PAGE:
The everyday challenges of arthritis.

There’s no getting around it: living with arthritis means dealing with chronic pain and stiffness, affecting quality of life in a number of ways. Everyday activities like driving, working, eating, and staying active can become a challenge. But while arthritis can be difficult to live with, there are some measures that can help arthritis sufferers manage their symptoms and make life with arthritis easier.

First, let’s talk about the two most common kinds of arthritis: osteoarthritis and rheumatoid arthritis.

The first, osteoarthritis, is a degenerative disease that affects millions of people worldwide and commonly targets areas of the body used for mobility: the hands, knees, hips, and spine[1]. It’s the most prevalent form of arthritis and tends to worsen over time, often resulting in chronic pain, joint pain and stiffness that can become severe enough to make daily tasks difficult. It’s most common among older adults.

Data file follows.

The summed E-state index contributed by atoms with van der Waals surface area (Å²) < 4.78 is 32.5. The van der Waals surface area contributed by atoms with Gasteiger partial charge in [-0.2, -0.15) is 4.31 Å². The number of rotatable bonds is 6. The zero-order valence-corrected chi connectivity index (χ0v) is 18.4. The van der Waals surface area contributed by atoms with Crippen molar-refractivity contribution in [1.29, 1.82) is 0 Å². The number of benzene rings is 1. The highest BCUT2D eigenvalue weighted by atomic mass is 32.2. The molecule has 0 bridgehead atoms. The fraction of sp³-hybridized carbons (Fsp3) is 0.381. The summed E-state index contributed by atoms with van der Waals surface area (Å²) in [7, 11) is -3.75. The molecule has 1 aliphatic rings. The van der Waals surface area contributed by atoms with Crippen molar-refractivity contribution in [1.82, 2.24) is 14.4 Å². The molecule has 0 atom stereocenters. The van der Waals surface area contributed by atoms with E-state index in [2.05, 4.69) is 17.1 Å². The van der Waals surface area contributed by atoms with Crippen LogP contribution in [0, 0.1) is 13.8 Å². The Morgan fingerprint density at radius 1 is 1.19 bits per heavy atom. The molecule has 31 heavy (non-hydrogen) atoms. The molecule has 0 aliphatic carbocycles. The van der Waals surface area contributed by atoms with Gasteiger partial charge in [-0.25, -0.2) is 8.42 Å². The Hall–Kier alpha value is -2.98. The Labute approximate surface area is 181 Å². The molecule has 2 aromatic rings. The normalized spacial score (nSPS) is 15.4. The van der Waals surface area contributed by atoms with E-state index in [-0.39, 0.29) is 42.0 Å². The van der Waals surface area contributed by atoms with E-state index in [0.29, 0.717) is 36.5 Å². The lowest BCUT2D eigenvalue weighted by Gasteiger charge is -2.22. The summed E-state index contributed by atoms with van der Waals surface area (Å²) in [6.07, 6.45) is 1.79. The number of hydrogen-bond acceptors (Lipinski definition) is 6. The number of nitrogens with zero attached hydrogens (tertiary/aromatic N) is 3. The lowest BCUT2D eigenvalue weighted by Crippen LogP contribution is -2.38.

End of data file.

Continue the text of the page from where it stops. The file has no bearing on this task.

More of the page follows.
Rheumatoid arthritis differs in that it’s actually an autoimmune disorder[2]. While it’s associated with joint pain, rheumatoid arthritis targets areas of the body as varied as eyes, lungs, heart, skin and more. When it does affect joints, it can make the synovium – the tissue and fluid around the joint that ensures smooth movement – red and inflamed, making movement difficult.

What causes arthritis?

It depends on what kind of arthritis we’re talking about.

When it comes to osteoarthritis, the cartilage cushioning your joints gradually breaks down[3]. In a healthy joint, cartilage is a firm, slippery tissue that allows your joints to move smoothly and with minimum friction. While it’s commonly called the “wear and tear” disease, osteoarthritis is more than just the result of overuse – in a diseased joint, changes in the bone and the breakdown of the connective tissues causes the cartilage to wear quickly or unevenly, in serious cases to the point where bone rubs on bone.